Saint Peter Penitent by Gerrit van Honthorst demonstrates at a glance that the artist had a consummate gift for the convincing representation of emotions such as grief and despair. The impressive image of the ageing apostle, his hands folded in prayer, moves the viewer without descending into theatricality. Van Honthorst is believed to have painted this work during his stay in Italy, where he spent several years after his apprenticeship to the Utrecht painter Abraham Bloemaert (cat. nos. 6 and 7), from around 1613 to 1620. The young Honthorst would have been confronted with Italian influences even before his departure for the south, since they had pervaded the work of his teacher and other Utrecht artists who had already made the journey. Karel van Mander’s Schilder-boeck (1604) is another source that will have familiarised Van Honthorst with subjects such as realism and the representation of emotions before his journey.2 This artists’ handbook contains a chapter (‘Wtbeeldinghe der Affecten, passien, begeerlijckheden, en lijdens der Menschen’) on how to render grief and despair. Van Honthorst’s penitent Peter appears to have been created almost exactly according to Van Mander’s guidelines: his half-open eyes, parted lips and hand-wringing are all cited as appropriate to the depiction of a sorrowful figure.3 However, the true source for religious works such as Saint Peter Penitent must be sought in the devotional images with which Van Honthorst eventually became familiar in Italy. For it was in cities such as Bologna and Rome that he was able to study the masterpieces of the Carraccis and Bassanos, and above all the greatest master of realism, Caravaggio (1571-1610), at close quarters.4
Images of the penitent Mary Magdalene, Jerome and the apostle Peter were popular subjects in Counter-Reformation Italy. The overtly emotional saints, generally shown as half-length figures and with great emphasis on facial expression and hand gestures, were intended to evoke feelings of intense religious empathy in believers, and ultimately to encourage devotion to one of the seven sacraments – confession (repentance).5 Van Honthorst, who had a Catholic upbringing, will not have harboured any objections to sentimental religious and pre-eminently ‘Papist’ art of this kind – although he rarely painted Biblical themes after his return to the Northern Netherlands.6
The large keys, which occupy a prominent place in the image, immediately identify the figure as Peter, keeper of the keys to heaven and hell. The difference in colour between the two keys reflects their functions: the gold key leads to the afterlife, while the silver (or iron) key opens the gates to the underworld (Matt.16:19). Peter, who is also known as the ‘Prince of the Apostles’, was the first of Christ’s twelve disciples. He has been the subject of numerous works of art, the undisputed highlights of which include those painted by Caravaggio. Van Honthorst must have been familiar with these paintings – we know, for instance, that he made a drawn copy of Caravaggio’s Martyrdom of Saint Peter (Santa Maria del Popolo, Rome).7 Van Honthorst made several images of Peter, all of them depicting the saint as an old man with a full, grey beard and balding head, wearing a blue tunic and a yellow cloak (fig. 1).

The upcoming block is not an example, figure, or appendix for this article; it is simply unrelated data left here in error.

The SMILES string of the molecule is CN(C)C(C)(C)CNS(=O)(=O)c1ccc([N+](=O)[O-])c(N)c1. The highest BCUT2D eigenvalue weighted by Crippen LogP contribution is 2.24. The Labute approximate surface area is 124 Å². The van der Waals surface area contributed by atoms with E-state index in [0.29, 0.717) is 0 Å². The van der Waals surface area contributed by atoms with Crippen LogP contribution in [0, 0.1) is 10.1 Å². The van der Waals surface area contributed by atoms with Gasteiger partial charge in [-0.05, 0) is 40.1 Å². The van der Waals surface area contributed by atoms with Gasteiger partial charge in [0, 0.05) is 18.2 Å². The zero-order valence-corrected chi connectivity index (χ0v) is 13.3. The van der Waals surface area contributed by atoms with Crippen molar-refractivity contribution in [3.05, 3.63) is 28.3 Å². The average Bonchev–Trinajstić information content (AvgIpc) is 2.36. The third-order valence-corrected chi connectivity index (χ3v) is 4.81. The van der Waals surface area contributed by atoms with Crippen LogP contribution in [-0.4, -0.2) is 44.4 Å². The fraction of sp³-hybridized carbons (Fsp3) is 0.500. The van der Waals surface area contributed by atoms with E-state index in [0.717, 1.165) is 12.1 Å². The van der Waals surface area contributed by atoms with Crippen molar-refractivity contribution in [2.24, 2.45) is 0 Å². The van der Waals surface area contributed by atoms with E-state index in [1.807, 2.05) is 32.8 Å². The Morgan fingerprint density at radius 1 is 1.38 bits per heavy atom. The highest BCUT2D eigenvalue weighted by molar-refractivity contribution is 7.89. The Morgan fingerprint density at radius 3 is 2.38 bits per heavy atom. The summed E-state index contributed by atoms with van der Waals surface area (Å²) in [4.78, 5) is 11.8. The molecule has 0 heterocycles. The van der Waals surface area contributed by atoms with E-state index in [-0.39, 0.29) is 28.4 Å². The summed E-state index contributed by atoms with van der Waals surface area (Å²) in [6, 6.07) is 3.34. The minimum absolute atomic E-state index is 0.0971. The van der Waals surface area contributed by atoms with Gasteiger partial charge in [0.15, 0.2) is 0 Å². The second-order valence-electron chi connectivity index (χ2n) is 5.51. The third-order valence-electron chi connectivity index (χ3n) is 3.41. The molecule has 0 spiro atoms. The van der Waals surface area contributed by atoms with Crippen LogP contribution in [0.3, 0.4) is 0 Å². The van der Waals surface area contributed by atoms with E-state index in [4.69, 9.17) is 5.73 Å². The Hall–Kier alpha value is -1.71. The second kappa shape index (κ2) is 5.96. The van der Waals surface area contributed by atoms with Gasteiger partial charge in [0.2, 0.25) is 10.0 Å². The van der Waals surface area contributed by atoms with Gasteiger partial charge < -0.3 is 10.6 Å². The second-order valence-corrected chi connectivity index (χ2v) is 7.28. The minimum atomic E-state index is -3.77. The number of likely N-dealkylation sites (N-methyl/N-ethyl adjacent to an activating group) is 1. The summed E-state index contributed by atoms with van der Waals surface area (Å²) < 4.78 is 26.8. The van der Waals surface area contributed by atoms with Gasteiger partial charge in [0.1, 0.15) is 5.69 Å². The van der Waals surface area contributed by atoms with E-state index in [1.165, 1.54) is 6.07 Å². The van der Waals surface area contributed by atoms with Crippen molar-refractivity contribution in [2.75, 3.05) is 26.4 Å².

Peter’s denial of Christ is described in Mark 14:66-72. According to the Biblical text, Christ was arrested by the high priest Caiaphas and questioned by him. Peter waited in the courtyard outside Caiaphas’s house to see what would happen, and a female slave recognised him there as one of Christ’s disciples. But he flatly denied it. At his third denial, he heard the cock crow for the second time. This reminded the shocked Peter of a prediction that Christ had made earlier, but which he had refused to believe: ‘Before the cock crow twice, thou shalt deny me thrice’. Then the apostle realised that he had indeed denied Christ and his God and burst into tears. It is this moment of realisation and repentance in the face of God that Van Honthorst has depicted here.8
The painting is a beautiful example of Van Honthorst’s style of painting during his Italian period. His technique is loose and open –very different from the smoother, stylised approach he would develop after his return to Utrecht. The realism of the aged Peter’s expression and his pose also depart from the idealisation that is characteristic of Van Honthorst’s later work. Because of this – together with the splendid state in which the painting is preserved − Saint Peter Penitent gives a good picture of the quality that Van Honthorst attained during his stay in Italy. This did not go unnoticed: the Utrecht painter attracted art lovers such as the Marquis Vincenzo Giustiniani, Cardinal Scipione Borghese, and Grand Duke Cosimo II as clients and patrons. The reputation that Van Honthorst had built up in the south travelled back with him when he returned to Utrecht in 1620: he was received with great enthusiasm in his home country, where a glorious career awaited him.9